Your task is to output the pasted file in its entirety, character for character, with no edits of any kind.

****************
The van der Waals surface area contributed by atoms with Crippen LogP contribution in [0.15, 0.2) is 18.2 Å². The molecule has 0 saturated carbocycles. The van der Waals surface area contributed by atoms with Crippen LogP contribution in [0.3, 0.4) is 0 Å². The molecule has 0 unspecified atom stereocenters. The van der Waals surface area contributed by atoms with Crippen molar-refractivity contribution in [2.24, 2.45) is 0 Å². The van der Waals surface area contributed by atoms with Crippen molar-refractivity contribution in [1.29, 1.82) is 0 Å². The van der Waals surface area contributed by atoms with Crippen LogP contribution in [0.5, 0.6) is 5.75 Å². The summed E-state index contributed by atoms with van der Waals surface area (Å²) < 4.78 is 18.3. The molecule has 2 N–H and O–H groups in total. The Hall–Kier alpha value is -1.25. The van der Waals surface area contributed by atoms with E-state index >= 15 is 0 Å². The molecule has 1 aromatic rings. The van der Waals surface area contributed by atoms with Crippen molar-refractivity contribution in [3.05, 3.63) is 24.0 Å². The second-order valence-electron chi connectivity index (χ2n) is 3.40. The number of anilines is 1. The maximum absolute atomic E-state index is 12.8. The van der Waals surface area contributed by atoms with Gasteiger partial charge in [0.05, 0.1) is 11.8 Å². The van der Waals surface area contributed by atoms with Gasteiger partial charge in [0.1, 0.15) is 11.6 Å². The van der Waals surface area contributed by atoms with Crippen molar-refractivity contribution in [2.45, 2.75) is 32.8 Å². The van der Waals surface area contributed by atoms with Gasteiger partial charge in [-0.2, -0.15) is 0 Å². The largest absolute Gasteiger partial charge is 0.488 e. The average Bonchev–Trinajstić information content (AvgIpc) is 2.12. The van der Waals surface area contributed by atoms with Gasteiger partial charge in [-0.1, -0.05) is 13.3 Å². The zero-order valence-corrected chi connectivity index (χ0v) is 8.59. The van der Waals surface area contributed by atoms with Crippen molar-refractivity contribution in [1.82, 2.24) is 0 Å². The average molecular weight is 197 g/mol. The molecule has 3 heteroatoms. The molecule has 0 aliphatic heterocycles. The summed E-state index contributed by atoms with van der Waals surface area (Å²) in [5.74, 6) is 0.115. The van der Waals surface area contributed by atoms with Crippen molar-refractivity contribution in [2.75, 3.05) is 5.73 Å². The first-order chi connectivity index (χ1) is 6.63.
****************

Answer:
The van der Waals surface area contributed by atoms with Crippen LogP contribution in [0.15, 0.2) is 18.2 Å². The molecule has 0 saturated carbocycles. The van der Waals surface area contributed by atoms with Crippen LogP contribution in [0.3, 0.4) is 0 Å². The molecule has 0 unspecified atom stereocenters. The van der Waals surface area contributed by atoms with Crippen molar-refractivity contribution in [2.24, 2.45) is 0 Å². The van der Waals surface area contributed by atoms with Crippen molar-refractivity contribution in [1.29, 1.82) is 0 Å². The van der Waals surface area contributed by atoms with Crippen LogP contribution in [0.5, 0.6) is 5.75 Å². The summed E-state index contributed by atoms with van der Waals surface area (Å²) < 4.78 is 18.3. The molecule has 2 N–H and O–H groups in total. The Hall–Kier alpha value is -1.25. The van der Waals surface area contributed by atoms with E-state index >= 15 is 0 Å². The molecule has 1 aromatic rings. The van der Waals surface area contributed by atoms with Crippen molar-refractivity contribution in [3.05, 3.63) is 24.0 Å². The second-order valence-electron chi connectivity index (χ2n) is 3.40. The number of anilines is 1. The maximum absolute atomic E-state index is 12.8. The van der Waals surface area contributed by atoms with Gasteiger partial charge in [0.05, 0.1) is 11.8 Å². The van der Waals surface area contributed by atoms with Gasteiger partial charge in [0.1, 0.15) is 11.6 Å². The van der Waals surface area contributed by atoms with Crippen molar-refractivity contribution in [2.45, 2.75) is 32.8 Å². The van der Waals surface area contributed by atoms with Gasteiger partial charge in [-0.2, -0.15) is 0 Å². The largest absolute Gasteiger partial charge is 0.488 e. The average Bonchev–Trinajstić information content (AvgIpc) is 2.12. The van der Waals surface area contributed by atoms with Gasteiger partial charge in [-0.1, -0.05) is 13.3 Å². The zero-order valence-corrected chi connectivity index (χ0v) is 8.59. The van der Waals surface area contributed by atoms with Crippen molar-refractivity contribution in [1.82, 2.24) is 0 Å². The average molecular weight is 197 g/mol. The molecule has 3 heteroatoms. The molecule has 0 aliphatic heterocycles. The summed E-state index contributed by atoms with van der Waals surface area (Å²) in [5.74, 6) is 0.115. The van der Waals surface area contributed by atoms with Crippen molar-refractivity contribution in [2.75, 3.05) is 5.73 Å². The first-order chi connectivity index (χ1) is 6.63.